Elon Musk Versus the Regime
Musk effectively declared war on the established political order when he suggested wresting control of one of its main tools for maintaining and manufacturing consensus.
Had Elon Musk known that his bid to buy Twitter would go over as smoothly as trying to exorcise a demon, the billionaire might have brought a Bible and a crucifix. The saga began in early April when Musk emerged as one of the company’s largest shareholders.
After scrapping his initial plan to join the board, Musk made a $43 billion offer for company. In a recent TED Talk, he said that “Twitter has become kind of the de facto town square,” and his “strong intuitive sense is that having a public platform that is maximally trusted and broadly inclusive is extremely important to the future of civilization. I don’t care about the economics at all.” Musk added that he is “obsessed with truth.” Twitter, in his view, has failed at this by overly censoring content.
The overwhelmingly hostile reaction to Musk’s plans from the bowls of mainstream media to Twitter’s top executive Parag Agrawal has been revealing. Truth, unsurprisingly, is not the company’s main concern, and the purpose of censorship is not mitigating “harm,” as Agrawal has claimed, but control.
At an all-hands on deck meeting to discuss Musk’s offer, Agrawal said Twitter had a culture of protecting users from harm and “no one man can change that,” two people who heard the remarks told the Wall Street Journal. Rich Greenfield, an analyst at the technology and communications research firm LightShed Partners, also told the Journal that Musk’s desire to reduce censorship would pose “a big problem.” Musk’s plan of loosening moderation would be “going in the wrong direction,” Greenfield said.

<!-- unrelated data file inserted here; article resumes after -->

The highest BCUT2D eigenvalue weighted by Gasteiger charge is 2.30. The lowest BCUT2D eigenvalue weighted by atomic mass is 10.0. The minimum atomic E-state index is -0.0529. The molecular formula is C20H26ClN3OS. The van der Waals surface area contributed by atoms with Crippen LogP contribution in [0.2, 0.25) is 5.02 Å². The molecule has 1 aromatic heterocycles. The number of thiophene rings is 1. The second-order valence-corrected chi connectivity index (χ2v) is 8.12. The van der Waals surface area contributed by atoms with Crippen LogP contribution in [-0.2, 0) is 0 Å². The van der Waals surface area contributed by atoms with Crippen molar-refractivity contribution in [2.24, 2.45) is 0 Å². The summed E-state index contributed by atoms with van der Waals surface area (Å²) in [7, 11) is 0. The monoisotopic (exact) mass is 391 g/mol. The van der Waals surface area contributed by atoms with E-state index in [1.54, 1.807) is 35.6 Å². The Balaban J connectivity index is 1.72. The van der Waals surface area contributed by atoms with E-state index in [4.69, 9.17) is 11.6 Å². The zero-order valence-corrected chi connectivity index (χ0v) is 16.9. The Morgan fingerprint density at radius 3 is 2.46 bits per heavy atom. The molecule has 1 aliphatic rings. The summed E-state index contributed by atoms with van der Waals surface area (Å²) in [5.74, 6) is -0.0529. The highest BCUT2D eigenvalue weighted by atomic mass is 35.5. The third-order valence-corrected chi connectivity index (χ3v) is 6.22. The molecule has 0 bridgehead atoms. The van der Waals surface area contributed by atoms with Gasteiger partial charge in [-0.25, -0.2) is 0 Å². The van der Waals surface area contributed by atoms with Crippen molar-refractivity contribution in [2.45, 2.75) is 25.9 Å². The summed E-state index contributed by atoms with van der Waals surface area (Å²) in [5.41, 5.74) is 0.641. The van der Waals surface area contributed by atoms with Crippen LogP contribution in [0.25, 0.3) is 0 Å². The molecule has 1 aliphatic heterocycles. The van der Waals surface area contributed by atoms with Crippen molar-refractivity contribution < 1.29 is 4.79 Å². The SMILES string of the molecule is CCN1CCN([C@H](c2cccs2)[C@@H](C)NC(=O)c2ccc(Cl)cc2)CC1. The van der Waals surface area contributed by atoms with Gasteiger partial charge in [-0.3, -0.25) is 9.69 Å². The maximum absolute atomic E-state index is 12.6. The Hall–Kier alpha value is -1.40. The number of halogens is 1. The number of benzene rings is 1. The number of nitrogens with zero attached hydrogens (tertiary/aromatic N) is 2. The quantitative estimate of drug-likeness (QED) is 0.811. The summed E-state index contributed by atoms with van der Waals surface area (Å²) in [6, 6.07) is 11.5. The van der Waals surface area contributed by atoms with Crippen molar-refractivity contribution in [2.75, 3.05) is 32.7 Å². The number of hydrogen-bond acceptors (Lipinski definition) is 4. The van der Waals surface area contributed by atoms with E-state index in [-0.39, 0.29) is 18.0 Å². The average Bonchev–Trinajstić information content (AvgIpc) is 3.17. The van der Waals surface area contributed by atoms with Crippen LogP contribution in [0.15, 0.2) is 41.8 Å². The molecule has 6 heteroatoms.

More control, then, over what people say and think and see is the “right direction.” As Agrawal’s comments and concerns also suggest, the trend has been to increase control over information under the banner of harm reduction. This drama has thus revealed what seems to be a paradox concerning private companies.
When Twitter kicked then-President Donald Trump off the platform, Washington Post columnist Max Boot gleefully defended the virtues of the “free market” from critics who thought the company went too far. That’s just how things work in the land of the free. “Indeed, the fact that Twitter banned the president of the United States shows that freedom of speech is very much alive in America,” he wrote.
However, when Musk made his move as a shareholder, Boot prophesied doom for democracy. “I am frightened by the impact on society and politics if Elon Musk acquires Twitter,” Boot tweeted. “He seems to believe that on social media anything goes. For democracy to survive, we need more content moderation, not less,” he added.
Whether something is simply a “private company” and subject to the whims of the market ultimately depends on who wants to open the box and what its contents signify to the regime. Another shareholder, Saudi Arabian investor Prince Alwaleed bin Talal, admitted as much when he rejected Musk’s offer as too low, supposedly “given [Twitter’s] growth prospects.” But what the prince really meant is that the platform is much more than a mere company—it is an instrument of power and control for a transnational elite. Indeed, Boot’s view, which aligns with the prince’s and is widespread among the chattering class, essentially describes and defends an oligarchy.
Looking at who already has control over the means of communication and thus control over the information that informs public debate, that wouldn’t be the most inaccurate term to use.
Mark Zuckerberg controls 12.8 percent of Meta, the parent company of Facebook, Instagram and WhatsApp, which have a combined 3.6 billion monthly active users. Zuckerberg also spent $419 million ahead of the 2020 election to turn out likely Democratic voters, helping Joe Biden in key swing states, according to the New York Post.
In terms of newspapers, news networks, and movie studios, just six conglomerates own about 90 percent of U.S. media, most of which leans left politically. That becomes even clearer when looking at individual billionaire owners of major outlets.